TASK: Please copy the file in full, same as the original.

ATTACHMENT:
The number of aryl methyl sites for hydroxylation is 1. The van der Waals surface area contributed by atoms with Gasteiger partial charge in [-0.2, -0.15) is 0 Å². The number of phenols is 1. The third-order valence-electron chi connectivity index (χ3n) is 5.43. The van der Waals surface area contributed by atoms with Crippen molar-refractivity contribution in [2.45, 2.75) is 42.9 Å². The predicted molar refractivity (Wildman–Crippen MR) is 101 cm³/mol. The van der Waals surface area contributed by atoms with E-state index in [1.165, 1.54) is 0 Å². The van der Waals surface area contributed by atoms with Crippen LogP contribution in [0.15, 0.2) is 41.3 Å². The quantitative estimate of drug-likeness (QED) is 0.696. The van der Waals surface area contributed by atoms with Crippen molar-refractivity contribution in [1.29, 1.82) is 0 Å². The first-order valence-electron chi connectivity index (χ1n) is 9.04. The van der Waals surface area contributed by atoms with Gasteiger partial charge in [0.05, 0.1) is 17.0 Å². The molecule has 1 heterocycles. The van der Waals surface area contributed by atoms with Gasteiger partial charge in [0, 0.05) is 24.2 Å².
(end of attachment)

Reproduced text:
The number of aryl methyl sites for hydroxylation is 1. The van der Waals surface area contributed by atoms with Gasteiger partial charge in [-0.2, -0.15) is 0 Å². The number of phenols is 1. The third-order valence-electron chi connectivity index (χ3n) is 5.43. The van der Waals surface area contributed by atoms with Crippen molar-refractivity contribution in [2.45, 2.75) is 42.9 Å². The predicted molar refractivity (Wildman–Crippen MR) is 101 cm³/mol. The van der Waals surface area contributed by atoms with E-state index in [1.165, 1.54) is 0 Å². The van der Waals surface area contributed by atoms with Crippen LogP contribution in [0.15, 0.2) is 41.3 Å². The quantitative estimate of drug-likeness (QED) is 0.696. The van der Waals surface area contributed by atoms with Crippen molar-refractivity contribution in [1.29, 1.82) is 0 Å². The first-order valence-electron chi connectivity index (χ1n) is 9.04. The van der Waals surface area contributed by atoms with Gasteiger partial charge in [0.05, 0.1) is 17.0 Å². The molecule has 1 heterocycles. The van der Waals surface area contributed by atoms with Gasteiger partial charge in [0, 0.05) is 24.2 Å².